If you don’t already know about Off Page SEO, know this:
- Links are one of the most important ranking factors for SEO.
- Getting links from other websites will help your website become more trusted, authoritative, rank higher, bring in more traffic, and make more sales. Period.
Google’s OG algorithm used backlinks (links from other websites pointing to your website) as a way to determine which sites were “popular” and thus, trustworthy.
When a website accumulates “PageRank” (aka trust, authority, etc.) it ranks more easily for keywords on the search results.
The key thing to understand about links is that they pass PageRank from one site to another. This was how Google originally decided which websites were trustworthy.
Understanding this concept will help you answer questions like:
- What is a nofollow link
- What is rel=”nofollow”
- Why is nofollow important for SEO
- How to check if links are nofollow
- When to use nofollow links
- When not to use nofollow links
…and much, much more!
So, let’s get started with everything you need to know about No Follow Links.
A Quick Intro on Link RELs
Not all links are created equal.
In fact, every hyperlink has a “rel” property, which is an HTML property that tells search engines a little more information about that link.
This article focuses on the rel=”nofollow” property, but just for you curious folk, here are some of the other possible rel attributes:
And just recently (late 2019) Google added some NEW rel attributes:
What Are Nofollow Links?
For certain links on your website, you will want to give Search Engines a better understand about the relationship between your website and the page you are linking to.
The way we communicate this, is through HTML tags using something called a rel attribute. A rel attribute is a value that lives inside of an HTML anchor <a> tag.
It is an additional “property” of a hyperlink that gives more info about the link.
In the case of the “nofollow” rel attribute, nofollow means that you are telling search engines to not follow the link.
Search engines find pages and websites by “crawling” (the robot equivalent of clicking) links and seeing where they end up.
But, when your link is marked as “nofollow” you are telling the web crawler to not follow the link.
The converse of a nofollow link is a dofollow link. If a hyperlink is marked as dofollow you are telling search engines to follow that link.
Nofollow vs. Dofollow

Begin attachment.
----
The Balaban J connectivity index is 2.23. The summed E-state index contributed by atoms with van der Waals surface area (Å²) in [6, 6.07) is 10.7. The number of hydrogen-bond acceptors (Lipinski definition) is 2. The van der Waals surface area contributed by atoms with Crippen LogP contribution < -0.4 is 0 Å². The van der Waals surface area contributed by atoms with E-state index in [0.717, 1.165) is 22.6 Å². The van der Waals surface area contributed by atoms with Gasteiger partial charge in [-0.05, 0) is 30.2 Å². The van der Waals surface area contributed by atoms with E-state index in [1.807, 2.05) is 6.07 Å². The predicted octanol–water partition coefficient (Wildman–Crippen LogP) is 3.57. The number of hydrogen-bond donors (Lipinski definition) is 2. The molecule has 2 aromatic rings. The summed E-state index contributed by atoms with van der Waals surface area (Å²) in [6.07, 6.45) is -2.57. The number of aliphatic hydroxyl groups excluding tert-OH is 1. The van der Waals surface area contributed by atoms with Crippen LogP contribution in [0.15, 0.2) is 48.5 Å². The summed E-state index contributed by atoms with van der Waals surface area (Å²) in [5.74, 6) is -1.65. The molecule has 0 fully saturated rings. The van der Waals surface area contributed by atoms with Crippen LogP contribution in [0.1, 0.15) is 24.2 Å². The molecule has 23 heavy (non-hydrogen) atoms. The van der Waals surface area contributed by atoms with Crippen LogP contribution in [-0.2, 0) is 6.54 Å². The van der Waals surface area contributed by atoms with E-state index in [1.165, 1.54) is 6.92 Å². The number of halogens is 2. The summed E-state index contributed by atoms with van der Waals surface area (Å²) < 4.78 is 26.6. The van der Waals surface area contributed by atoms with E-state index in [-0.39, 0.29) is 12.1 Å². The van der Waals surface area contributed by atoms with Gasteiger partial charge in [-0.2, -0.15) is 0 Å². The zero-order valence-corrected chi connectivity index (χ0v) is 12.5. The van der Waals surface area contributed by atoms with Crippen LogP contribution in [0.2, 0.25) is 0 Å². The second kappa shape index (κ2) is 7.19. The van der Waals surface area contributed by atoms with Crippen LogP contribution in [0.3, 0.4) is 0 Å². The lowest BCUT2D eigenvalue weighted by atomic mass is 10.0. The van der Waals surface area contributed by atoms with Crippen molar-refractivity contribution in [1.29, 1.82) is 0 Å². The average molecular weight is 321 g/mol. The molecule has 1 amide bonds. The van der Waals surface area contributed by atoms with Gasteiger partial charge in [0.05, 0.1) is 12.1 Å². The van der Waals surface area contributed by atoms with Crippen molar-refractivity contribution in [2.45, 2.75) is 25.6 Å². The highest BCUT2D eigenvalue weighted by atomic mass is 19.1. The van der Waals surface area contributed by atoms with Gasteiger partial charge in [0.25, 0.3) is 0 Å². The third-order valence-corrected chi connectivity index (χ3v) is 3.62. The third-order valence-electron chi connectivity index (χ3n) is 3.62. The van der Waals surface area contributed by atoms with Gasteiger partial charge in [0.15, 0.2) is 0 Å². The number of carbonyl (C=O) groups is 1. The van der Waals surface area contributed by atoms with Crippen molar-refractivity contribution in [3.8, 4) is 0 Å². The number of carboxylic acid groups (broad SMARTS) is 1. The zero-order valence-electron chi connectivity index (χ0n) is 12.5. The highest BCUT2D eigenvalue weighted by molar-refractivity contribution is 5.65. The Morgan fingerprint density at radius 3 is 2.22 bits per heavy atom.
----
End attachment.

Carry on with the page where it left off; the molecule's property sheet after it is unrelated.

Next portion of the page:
Understanding the difference between nofollow links & dofollow links will significantly help your SEO progress, so let’s start with an example of both.
In this sentence, when we say say click here, you will be taken to the the homepage of SERP Co – from a dofollow link.
In HTML, this link would look something like this:
<a href="https://serp.co">click here</a>
But, in this sentence, when we say click here, we will still take you to the homepage of SERP Co, but this link is marked as nofollow.
In HTML, this link would look something like this:
<a href="https://serp.co" rel="nofollow">click here</a>
The key difference between nofollow links & dofollow links is that a DOFOLLOW link will pass trust/authority to the destination, but a NOFOLLOW link will not pass trust/authority to the link destination.
Every backlink you get pointing to your site (assuming its from a good website, and is DOFOLLOW) is kind of like scoring a goal for your website.
If you get a backlink from another (relevant & quality) website and it is marked as DOFOLLOW, it will help your site ranking higher for all those awesome keywords you’re going after.
Got a dofollow link? GOAL!
However, if you get a backlink from another website and it is marked as NOFOLLOW, it will NOT* help your rankings. Got a nofollow link? No Goal.
* I put an asterisk here because this is actually a highly debated topic, and there are some merits to getting nofollow links. But for a beginner, the general rule is: try to get DOFOLLOW links from good websites.
A Brief History of No Follow Links
SEOs love spamming (especially when it helps to increase rankings).
Believe it or not, back in the earlier days of Google Search, spamming actually worked quite well.
So, in 2005, Google introduced the re=”nofollow” HTML tag to combat a very common Black Hat SEO technique: comment spam.